This is a guest blog from Jessica. She also writes a blog highlighting Twenty Dollar Dates in the Columbus area, check it out at TwentyDollarDates.com
I had the privilege of studying abroad in Guanajuato, Mexico my 3rd year of undergrad at OSU. I loved every single minute of it! Mexico is beautiful and full of never-ending culture–everywhere you look there’s something wonderful to see. My knowledge of the Spanish language grew and my appreciation of Mexican culture grew as well.
I woke up everyday to warm weather & to the sound of vendors selling things in the street. This yelling at sunrise became, surprisingly, a comforting sound as my study abroad summer continued. “Verduras!” “Gas!” “Carne!” “Agua!” Selling vegetables, meat & even natural gas didn’t surprise me. But water?! Of all things I 100% take for granted in the States, water is probably #1. I drink a ton of water each day, constantly refilling my water bottle with the seemingly ever-flowing source of water at water fountains, my Britta filter, office coolers, sinks! But in Guanajuato, families….bought…drinking water?? On top of paying a monthly bill for bathing water?? It boggled me. I quickly realized that clean water was a precious commodity in Mexico. Our host family bought three jugs of drinking water each week & no fail, at the end of the week we were out & waiting for our Monday delivery in anticipation. I started to drink less and less water, humbled by the rarity of it. I suddenly felt so spoiled and “American.” Not having to worry about my drinking water was something I was so privileged to in the States!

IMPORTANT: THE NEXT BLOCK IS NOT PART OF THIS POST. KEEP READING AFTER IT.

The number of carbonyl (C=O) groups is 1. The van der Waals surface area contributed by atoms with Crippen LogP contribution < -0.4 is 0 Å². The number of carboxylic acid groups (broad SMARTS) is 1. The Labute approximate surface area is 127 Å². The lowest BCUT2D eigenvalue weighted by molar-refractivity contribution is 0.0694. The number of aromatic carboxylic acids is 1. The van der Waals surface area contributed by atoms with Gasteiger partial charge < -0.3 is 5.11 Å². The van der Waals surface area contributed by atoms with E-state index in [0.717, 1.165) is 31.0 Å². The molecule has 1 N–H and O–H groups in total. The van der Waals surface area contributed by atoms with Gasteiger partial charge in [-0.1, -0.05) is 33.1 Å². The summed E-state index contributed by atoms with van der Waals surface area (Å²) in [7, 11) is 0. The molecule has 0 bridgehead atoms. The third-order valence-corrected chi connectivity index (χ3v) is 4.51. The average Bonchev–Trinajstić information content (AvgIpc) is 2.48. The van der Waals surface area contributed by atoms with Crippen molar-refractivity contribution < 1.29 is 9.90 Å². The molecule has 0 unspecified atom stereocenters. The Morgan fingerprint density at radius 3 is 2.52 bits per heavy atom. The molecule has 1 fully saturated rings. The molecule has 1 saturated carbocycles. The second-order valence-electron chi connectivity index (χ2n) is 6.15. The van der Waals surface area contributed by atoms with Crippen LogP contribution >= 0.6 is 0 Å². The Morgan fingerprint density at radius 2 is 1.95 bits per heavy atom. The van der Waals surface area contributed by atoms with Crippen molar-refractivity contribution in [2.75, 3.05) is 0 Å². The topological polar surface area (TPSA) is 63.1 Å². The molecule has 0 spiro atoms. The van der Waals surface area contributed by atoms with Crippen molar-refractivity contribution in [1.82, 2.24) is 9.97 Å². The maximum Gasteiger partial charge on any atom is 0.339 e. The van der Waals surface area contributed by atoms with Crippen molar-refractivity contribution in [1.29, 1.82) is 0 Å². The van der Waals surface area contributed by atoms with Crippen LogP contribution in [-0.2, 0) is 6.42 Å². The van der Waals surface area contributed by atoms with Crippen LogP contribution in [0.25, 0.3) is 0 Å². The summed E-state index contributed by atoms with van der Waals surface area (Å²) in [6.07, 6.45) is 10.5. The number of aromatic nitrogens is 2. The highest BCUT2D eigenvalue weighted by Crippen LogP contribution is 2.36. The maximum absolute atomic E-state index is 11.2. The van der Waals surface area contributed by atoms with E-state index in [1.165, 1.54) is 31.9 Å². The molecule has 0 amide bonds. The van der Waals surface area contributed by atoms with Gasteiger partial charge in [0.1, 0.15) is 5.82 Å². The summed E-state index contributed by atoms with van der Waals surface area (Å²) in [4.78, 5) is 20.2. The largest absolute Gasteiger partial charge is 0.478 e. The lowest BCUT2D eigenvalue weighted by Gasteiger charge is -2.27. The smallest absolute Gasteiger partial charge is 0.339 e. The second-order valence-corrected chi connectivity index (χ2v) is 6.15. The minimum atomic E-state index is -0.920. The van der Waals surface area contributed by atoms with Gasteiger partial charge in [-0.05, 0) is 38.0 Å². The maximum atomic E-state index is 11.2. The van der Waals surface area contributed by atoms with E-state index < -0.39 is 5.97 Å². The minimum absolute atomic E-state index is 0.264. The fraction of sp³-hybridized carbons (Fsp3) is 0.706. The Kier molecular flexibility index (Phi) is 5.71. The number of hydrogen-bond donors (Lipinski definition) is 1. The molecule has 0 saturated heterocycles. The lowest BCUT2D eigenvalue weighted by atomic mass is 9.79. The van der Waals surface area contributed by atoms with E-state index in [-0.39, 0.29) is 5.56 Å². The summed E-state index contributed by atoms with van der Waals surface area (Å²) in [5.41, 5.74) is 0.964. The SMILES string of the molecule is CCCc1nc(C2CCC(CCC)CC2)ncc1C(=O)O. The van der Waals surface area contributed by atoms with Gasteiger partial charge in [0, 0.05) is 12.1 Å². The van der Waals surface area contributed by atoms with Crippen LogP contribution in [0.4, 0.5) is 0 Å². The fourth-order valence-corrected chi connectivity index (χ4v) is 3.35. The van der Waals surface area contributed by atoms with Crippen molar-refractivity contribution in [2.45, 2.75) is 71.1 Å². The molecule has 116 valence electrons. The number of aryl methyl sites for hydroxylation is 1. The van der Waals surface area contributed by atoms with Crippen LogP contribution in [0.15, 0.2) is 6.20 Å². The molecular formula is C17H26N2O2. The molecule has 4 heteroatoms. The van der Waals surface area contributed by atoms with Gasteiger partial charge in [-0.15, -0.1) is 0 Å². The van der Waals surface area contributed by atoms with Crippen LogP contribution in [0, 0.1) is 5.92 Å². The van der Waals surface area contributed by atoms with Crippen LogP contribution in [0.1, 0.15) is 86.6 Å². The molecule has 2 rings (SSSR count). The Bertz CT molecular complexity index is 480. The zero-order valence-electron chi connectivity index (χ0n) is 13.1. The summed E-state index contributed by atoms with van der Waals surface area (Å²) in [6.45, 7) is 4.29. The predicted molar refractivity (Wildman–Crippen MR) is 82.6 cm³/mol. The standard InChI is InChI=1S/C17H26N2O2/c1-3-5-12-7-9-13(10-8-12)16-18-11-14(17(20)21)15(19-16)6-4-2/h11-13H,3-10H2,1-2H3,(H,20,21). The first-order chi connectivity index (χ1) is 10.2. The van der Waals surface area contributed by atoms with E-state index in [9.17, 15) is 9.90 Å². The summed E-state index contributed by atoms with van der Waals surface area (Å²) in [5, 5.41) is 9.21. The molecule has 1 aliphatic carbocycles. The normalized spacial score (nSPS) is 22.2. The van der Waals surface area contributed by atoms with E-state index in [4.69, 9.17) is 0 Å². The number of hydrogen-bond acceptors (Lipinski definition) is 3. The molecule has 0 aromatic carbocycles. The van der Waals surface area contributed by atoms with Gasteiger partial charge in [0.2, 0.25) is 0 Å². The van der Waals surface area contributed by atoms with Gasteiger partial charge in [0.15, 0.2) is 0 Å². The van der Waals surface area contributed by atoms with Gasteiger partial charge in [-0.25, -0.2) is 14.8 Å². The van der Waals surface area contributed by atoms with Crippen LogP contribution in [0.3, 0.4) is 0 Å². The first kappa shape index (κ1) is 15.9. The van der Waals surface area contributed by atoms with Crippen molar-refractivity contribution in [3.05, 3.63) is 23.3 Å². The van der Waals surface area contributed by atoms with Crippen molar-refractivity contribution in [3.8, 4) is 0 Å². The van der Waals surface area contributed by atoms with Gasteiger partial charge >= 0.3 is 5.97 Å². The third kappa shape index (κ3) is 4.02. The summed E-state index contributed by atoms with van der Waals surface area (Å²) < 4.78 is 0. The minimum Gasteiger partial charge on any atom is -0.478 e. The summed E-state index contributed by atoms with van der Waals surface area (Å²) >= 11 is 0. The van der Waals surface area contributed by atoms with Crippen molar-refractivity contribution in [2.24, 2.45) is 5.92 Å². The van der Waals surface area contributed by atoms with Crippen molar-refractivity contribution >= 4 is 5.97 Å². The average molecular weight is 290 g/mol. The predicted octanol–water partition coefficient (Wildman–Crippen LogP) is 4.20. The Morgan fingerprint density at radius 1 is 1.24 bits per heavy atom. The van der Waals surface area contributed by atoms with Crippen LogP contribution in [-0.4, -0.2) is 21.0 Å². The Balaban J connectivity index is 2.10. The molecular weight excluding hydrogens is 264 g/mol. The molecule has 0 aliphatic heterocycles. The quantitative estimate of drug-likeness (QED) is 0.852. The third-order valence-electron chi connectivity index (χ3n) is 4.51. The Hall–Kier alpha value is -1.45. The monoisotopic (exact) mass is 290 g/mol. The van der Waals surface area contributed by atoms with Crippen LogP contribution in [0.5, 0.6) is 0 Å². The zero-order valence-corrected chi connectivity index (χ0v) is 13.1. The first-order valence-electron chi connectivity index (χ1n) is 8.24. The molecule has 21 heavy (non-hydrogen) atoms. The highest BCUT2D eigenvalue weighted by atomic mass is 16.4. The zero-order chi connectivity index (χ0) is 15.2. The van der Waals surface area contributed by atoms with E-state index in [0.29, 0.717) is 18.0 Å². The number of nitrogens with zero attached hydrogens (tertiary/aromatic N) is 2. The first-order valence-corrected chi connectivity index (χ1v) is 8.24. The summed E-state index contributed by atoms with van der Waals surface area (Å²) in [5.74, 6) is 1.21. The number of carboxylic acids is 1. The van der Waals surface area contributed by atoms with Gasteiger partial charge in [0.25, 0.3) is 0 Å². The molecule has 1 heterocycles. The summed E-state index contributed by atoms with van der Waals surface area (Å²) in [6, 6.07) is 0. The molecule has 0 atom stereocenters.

I had a conversation with my host mom about this and she just nodded and smiled. She said, in Spanish, that I was in fact spoiled. Growing up her family did not have water jugs delivered to them–they had to walk to the local well each day. So in Mexico, her family now is actually considered quite wealthy, getting their three jugs of water delivered each week. Later that day, she had to lecture us (with a laugh) of being more considerate when bathing & flushing the toilet–only 5 minute showers & only flush when it’s #2.
Needless to say, I learned to consume less water. I learned to be grateful when I brushed my teeth with clean water, when I pressed the water fountain button & when I turned the faucet to get a glass of water. And now when I see an office cooler, I always think differently.